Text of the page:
The European Tour moves south from Scotland to England and Steve Rawlings fancies one of the home contingent to shine. Read his comprehensive preview here...
"Since winning the English Championship at the Nicklaus-designed Hanbury Manor by a whooping seven strokes, Andy Sullivan has played in his homeland four times and his 26th at the Open Championship is the only time he finished outside the top-10."
At the end of July last year, the European Tour staged the Hero Open, won by Sam Horsfield. It was billed as the first edition of the English Open since 2002, and a little over a week ago, last week's Hero Open was billed as the inaugural edition of a brand-new event but that's all changed since.
The European Tour is now considering last week's Hero Open, won by Grant Forest, to be the second edition of the Hero Open and last year's edition, won by Horsfield, now has nothing to do with the old English Open.
Bear with me, we're nearly there.
This week's European Tour event, the Cazoo Classic, is now being billed as the first edition of the English Open since 2002. It's anyone's guess how long this will remain the case but for now it all seems to make sense.
The Heritage Course, London GC, Ash, Kent, England
Par 72, 7327 yards
The London Club has hosted six events on the Legends Tour (Seniors), most recently the PGA Seniors Championship in 2018 and 2019, and it's hosted three European Tour events this century but on only two occasions recently has this week's course, the Heritage, been used.
The Heritage Course at the London Club was the venue for the European Open in both 2008 and 2009 but it was the International that hosted the recent Seniors events and the 50th and final edition of the now defunct Volvo World Match Play, won by Finland's Mikko Ilonen.
Designed by Jack Nicklaus and opened in 1994, the Heritage is an exposed parkland course with generous fairways and large greens.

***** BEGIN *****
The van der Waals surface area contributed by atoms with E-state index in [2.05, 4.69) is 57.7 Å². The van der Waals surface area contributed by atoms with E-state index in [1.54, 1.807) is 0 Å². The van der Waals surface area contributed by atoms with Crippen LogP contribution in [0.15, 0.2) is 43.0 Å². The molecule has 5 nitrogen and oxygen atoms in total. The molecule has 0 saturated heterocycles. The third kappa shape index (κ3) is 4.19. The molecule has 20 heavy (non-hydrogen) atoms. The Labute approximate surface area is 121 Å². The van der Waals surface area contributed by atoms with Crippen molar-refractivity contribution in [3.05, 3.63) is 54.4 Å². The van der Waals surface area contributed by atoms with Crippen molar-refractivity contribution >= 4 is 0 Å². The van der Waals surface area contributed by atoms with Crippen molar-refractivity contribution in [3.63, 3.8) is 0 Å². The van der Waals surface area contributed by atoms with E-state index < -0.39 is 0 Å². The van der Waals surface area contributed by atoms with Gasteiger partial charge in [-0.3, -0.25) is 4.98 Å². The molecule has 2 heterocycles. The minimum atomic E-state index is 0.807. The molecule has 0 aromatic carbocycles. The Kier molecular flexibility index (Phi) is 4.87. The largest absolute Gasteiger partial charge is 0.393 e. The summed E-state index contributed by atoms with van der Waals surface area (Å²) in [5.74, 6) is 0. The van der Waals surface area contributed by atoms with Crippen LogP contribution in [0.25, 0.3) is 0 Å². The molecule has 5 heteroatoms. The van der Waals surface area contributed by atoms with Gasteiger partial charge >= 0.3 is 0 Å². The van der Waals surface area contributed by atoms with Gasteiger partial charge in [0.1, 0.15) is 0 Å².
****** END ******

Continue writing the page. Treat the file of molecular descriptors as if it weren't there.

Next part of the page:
There are four lakes on the course and water comes in to play on six holes.
Live on Sky Sports all four days, starting at 12:30 on Thursday
What Will it Take to Win the Cazoo Classic?
Given it's a dozen years since we last saw the Heritage Course used on the European Tour we're in the dark to a large extent but for what it's worth, he's the top five and ties at the two editions of the European Open with all the key stats.
Ross Fisher -20 DD: 1, DA: 23, GIR: 3, Scr: 5, PA: 3
Sergio Garcia -13 DD: 35, DA: 38, GIR: 9, Scr: 8, PA: 4
Graeme McDowell -12 DD: 36, DA: 23, GIR: 14, Scr: 12, PA: 6
David Frost -11 DD: 67, DA: 1, GIR: 55, Scr: 2, PA:1
Soren Hansen -7 DD: 5, DA: 30, GIR: 7, Scr: 55, PA: 10
Christian Cevaer -7 DD: 67, DA: 44, GIR: 13, Scr: 2, PA: 26
Gary Orr -6 DD: 59, DA: 28, GIR: 20, Scr: 1, PA: 53
Alvaro Quiros -6 DD: 1, DA: 66, GIR: 13, Scr: 54, PA: 8
Steve Webster -6 DD: 8, DA: 28, GIR: 1, Scr: 67, PA:43
Stephen Dodd -5 DD: 64, DA: 28, GIR: 6, Scr: 31, PA: 15
Jeev Milkha Singh -5 DD: 25, DA: 24, GIR: 17, Scr: 15, PA: 29
Chris Wood -5 DD: 36, DA: 63, GIR: 51, Scr: 3, PA: 16
DD - Driving Distance
DA - Driving Accuracy
GIR - Greens In Regulation
Scr - Scrambling
PA - Putting Average
As you can see by the scoring, the two editions of the European Open couldn't have been much more different.
Ross Fisher put his length off the tee to good use in 2008 and pulverised the field by seven shots with a pair of major winners picking up second and third.
Fisher's stats that week were exceptional across the board and once clear of the rest he was able to relax and win with consummate ease. But the 2009 edition was a completely different affair with the badly out-of-form, short-hitting Frenchman Christian Cevaer holding on to win by a stroke in windy weather, as more illustrious European Tour stars came up short.
The biggest hitter for the week finished first or second in each renewal and Scrambling was an important stat in both 2008 and 2009 but I'm not at all convinced we can read too much into the stats.
Can the Scots Inspire the English?